Learn how to grow an urban garden in Costa Rica’s capital
The Alma Mater neighborhood looks almost like any residential area in Sabanilla and San Pedro, in eastern San José – long rows of houses built next to each other with little or no room for parks, gardens or recreational areas. Tall weeds creep up in the occasional vacant lot where future homes will be built.
But one of the dead end roads of Alma Mater is what sets this neighborhood apart from others. Towards the end of the street, a patch of green stands out among the brick walls and concrete sidewalks.
A peek inside shows a well-kept plot with the first signs of a vegetable garden. Patches of cleared land outlined by bricks and surrounded by tall trees create flat spaces for planting. Atop those surfaces, leaves and stems are already peeking out from the ground.
In no time, carrots, tomatoes, basil, cabbage and other vegetables will be ready to harvest.
The lot has become one of the first urban gardens in Costa Rica. It is the result of a group of ecology-minded people bringing the countryside’s bounties to the city. Members find empty lots and convince owners to convert them into green spaces for the community to use, not only as recreational spaces but also as places where they can plant the products that become ingredients in their daily salad.
The Alma Mater garden is a work in progress by Fundación de Lucha por la Tierra (Fultierra), a group who feels that the fight for the planet starts with their own habits. They started the project three years ago when they found the empty lot in the neighborhood. They searched for the owner and found a woman who was willing to lend them the lot at no charge.
People from the area and from other communities of San José joined together, cleaned the empty lot and started to plant.
They contacted Nehemías Rivera, a Peruvian organic agriculture expert living in Costa Rica, who taught them how to plant in terraces to avoid soil erosion and to create organic fertilizer from their own houses’ organic waste.
“Mr. Rivera taught us to approach our ecological project in a different way. He told us that the creation of our organic garden could be aesthetically beautiful, artistic and therapeutic, exactly the same way nature does it. After two years, our garden is a real ecological sanctuary,” said Paulina Mata, one of the foundation’s directors.
Today, one of Fultierra’s goals is to get more people in the community, as well as public and private institutions, involved with the project. They contacted Luis Pages, an urban garden promoter. With Pages’ help, Fultierra hopes their garden will become a “green classroom” for neighboring communities.
Pages is a member of Grupo Los Congos, a conservation group that organizes a variety of activities encouraging people to get closer to nature. He is also an empirically trained farmer who shares his knowledge through classes and workshops at the University of Costa Rica.
“More and more people are becoming interested in ways to help the environment through their own initiatives,” Pages said. “In my classes, I teach people how to create their own organic fertilizer among other organic agriculture strategies.”
Grupo Los Congos aims to start urban organic vegetable gardens in San José and other provinces. When people ask how to start a garden in their own neighborhoods, Pages and his team encourage them to find at least six people willing to work on each project. “We offer free training and information to groups with six or more people. We can guide them through the process of finding an empty lot or we can help them with techniques to grow a garden in a reduced space,” Pages said.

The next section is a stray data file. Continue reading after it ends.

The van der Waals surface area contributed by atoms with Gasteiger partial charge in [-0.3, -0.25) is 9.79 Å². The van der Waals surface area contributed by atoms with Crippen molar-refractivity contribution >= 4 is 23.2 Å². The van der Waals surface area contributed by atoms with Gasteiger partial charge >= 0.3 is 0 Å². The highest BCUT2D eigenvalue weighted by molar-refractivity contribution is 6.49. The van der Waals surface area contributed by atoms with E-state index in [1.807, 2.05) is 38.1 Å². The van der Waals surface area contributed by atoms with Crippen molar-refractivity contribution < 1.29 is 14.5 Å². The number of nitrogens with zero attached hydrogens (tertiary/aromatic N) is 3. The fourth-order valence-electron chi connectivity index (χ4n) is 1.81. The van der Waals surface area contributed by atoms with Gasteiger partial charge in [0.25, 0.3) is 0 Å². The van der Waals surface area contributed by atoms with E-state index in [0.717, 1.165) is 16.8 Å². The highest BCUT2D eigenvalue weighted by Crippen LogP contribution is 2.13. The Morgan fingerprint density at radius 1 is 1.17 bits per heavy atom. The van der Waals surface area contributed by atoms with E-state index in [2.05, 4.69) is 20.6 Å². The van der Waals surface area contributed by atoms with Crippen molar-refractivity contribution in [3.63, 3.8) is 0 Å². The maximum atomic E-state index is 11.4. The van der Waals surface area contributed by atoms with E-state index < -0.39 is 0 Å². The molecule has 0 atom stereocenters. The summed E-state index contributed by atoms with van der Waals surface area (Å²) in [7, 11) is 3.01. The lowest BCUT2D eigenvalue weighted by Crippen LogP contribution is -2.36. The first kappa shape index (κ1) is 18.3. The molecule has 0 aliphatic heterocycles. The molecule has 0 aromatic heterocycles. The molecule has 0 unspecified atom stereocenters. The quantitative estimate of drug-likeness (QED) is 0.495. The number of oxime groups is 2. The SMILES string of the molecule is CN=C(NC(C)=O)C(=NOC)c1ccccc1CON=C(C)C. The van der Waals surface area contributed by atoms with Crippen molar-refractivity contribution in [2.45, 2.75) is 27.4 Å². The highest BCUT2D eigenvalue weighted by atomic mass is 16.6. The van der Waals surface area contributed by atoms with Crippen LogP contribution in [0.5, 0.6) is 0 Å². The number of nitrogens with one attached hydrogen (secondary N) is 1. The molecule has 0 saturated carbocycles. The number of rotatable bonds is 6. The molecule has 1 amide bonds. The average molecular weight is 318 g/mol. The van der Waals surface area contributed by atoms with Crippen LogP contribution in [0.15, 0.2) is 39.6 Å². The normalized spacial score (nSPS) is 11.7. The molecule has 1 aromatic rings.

One of these farming techniques is known as “organoponics, “where sacks are filled with organic fertilizer and natural substratum. Small holes are cut into the sack to make room for the plants to grow. The sacks are then suspended, and plants grow out of the sides.
“People are interested in implementing these techniques because they are aware that most of the products available in the supermarkets are full of chemicals. Plus the products that you grow yourself always taste a lot better,” Pages said.
Group members see the urban gardens as a way to provide communities with the option of selling the products they grow in their neighborhood’s empty lots. “I visualize small markets where [growers] take their organic products to other neighborhoods that don’t have the option of planting their own vegetables,” Pages said.
There is one setback. In Costa Rica, organic product labels are expensive, and many residents can’t afford them. To get around this, Pages recommends using a “natural” tag that would allow communities to save money otherwise spent on official labels for their local fruits and vegetables.
However, much remains to be done before urban gardens can be converted into businesses. In the case of Alma Mater’s garden, only people who help plant and maintain the garden are allowed to take vegetables home.
“It is a job of patience,” said Paulina Mata, adding that, “We know that it demands lots of hard work. But in the end there are lots of advantages to working the land and eating the fruits [of labor].”
Mata joined the project because she wanted to learn gardening in order to pass the skill along to her daughter. “It is such a basic thing to do. In the past, everyone had contact with the earth. So many of us have grown up without that life experience and I don’t want my daughter to be one of those people,” she said.
To learn more, join Grupo Los Congos and Luis Pages Huertas Urbanas on Facebook, email firstname.lastname@example.org, or call 8819-3173.
To help out at the Alma Mater urban garden, visit Thursdays 8:30 a.m. to 12 p.m., or call 8358-8969 or 8394-3185.
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